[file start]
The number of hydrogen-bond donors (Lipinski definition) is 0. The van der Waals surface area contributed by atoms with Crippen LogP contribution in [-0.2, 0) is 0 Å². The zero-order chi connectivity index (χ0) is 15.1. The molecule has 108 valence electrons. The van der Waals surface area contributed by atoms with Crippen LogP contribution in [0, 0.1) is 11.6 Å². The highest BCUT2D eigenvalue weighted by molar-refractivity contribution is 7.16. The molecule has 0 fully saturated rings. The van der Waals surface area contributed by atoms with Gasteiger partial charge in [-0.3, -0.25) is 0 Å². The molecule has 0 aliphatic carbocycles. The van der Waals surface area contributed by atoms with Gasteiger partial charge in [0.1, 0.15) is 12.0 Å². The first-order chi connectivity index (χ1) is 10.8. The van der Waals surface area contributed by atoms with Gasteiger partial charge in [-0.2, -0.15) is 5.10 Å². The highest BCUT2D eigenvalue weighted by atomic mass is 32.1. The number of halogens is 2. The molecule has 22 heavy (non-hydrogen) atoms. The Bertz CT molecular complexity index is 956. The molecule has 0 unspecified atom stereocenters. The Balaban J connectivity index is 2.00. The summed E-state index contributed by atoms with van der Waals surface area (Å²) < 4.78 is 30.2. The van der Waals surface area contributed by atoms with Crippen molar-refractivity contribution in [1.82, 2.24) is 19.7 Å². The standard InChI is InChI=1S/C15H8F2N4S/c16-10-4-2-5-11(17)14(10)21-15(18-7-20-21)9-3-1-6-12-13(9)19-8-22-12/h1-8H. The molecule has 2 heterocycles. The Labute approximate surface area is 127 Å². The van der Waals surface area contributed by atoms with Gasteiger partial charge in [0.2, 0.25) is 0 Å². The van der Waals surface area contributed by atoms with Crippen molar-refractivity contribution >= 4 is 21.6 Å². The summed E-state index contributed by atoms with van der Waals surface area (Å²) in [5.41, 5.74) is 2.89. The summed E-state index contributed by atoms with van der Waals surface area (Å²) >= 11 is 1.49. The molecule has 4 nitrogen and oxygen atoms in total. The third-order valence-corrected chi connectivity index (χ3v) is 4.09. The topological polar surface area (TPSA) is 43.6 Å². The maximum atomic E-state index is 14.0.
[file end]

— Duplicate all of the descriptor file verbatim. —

The number of hydrogen-bond donors (Lipinski definition) is 0. The van der Waals surface area contributed by atoms with Crippen LogP contribution in [-0.2, 0) is 0 Å². The zero-order chi connectivity index (χ0) is 15.1. The molecule has 108 valence electrons. The van der Waals surface area contributed by atoms with Crippen LogP contribution in [0, 0.1) is 11.6 Å². The highest BCUT2D eigenvalue weighted by molar-refractivity contribution is 7.16. The molecule has 0 fully saturated rings. The van der Waals surface area contributed by atoms with Gasteiger partial charge in [-0.3, -0.25) is 0 Å². The molecule has 0 aliphatic carbocycles. The van der Waals surface area contributed by atoms with Gasteiger partial charge in [0.1, 0.15) is 12.0 Å². The first-order chi connectivity index (χ1) is 10.8. The van der Waals surface area contributed by atoms with Gasteiger partial charge in [-0.2, -0.15) is 5.10 Å². The highest BCUT2D eigenvalue weighted by atomic mass is 32.1. The number of halogens is 2. The molecule has 22 heavy (non-hydrogen) atoms. The Bertz CT molecular complexity index is 956. The molecule has 0 unspecified atom stereocenters. The Balaban J connectivity index is 2.00. The summed E-state index contributed by atoms with van der Waals surface area (Å²) < 4.78 is 30.2. The van der Waals surface area contributed by atoms with Crippen molar-refractivity contribution in [1.82, 2.24) is 19.7 Å². The standard InChI is InChI=1S/C15H8F2N4S/c16-10-4-2-5-11(17)14(10)21-15(18-7-20-21)9-3-1-6-12-13(9)19-8-22-12/h1-8H. The molecule has 2 heterocycles. The Labute approximate surface area is 127 Å². The van der Waals surface area contributed by atoms with Gasteiger partial charge in [0.2, 0.25) is 0 Å². The van der Waals surface area contributed by atoms with Crippen molar-refractivity contribution >= 4 is 21.6 Å². The summed E-state index contributed by atoms with van der Waals surface area (Å²) in [5.41, 5.74) is 2.89. The summed E-state index contributed by atoms with van der Waals surface area (Å²) >= 11 is 1.49. The molecule has 4 nitrogen and oxygen atoms in total. The third-order valence-corrected chi connectivity index (χ3v) is 4.09. The topological polar surface area (TPSA) is 43.6 Å². The maximum atomic E-state index is 14.0.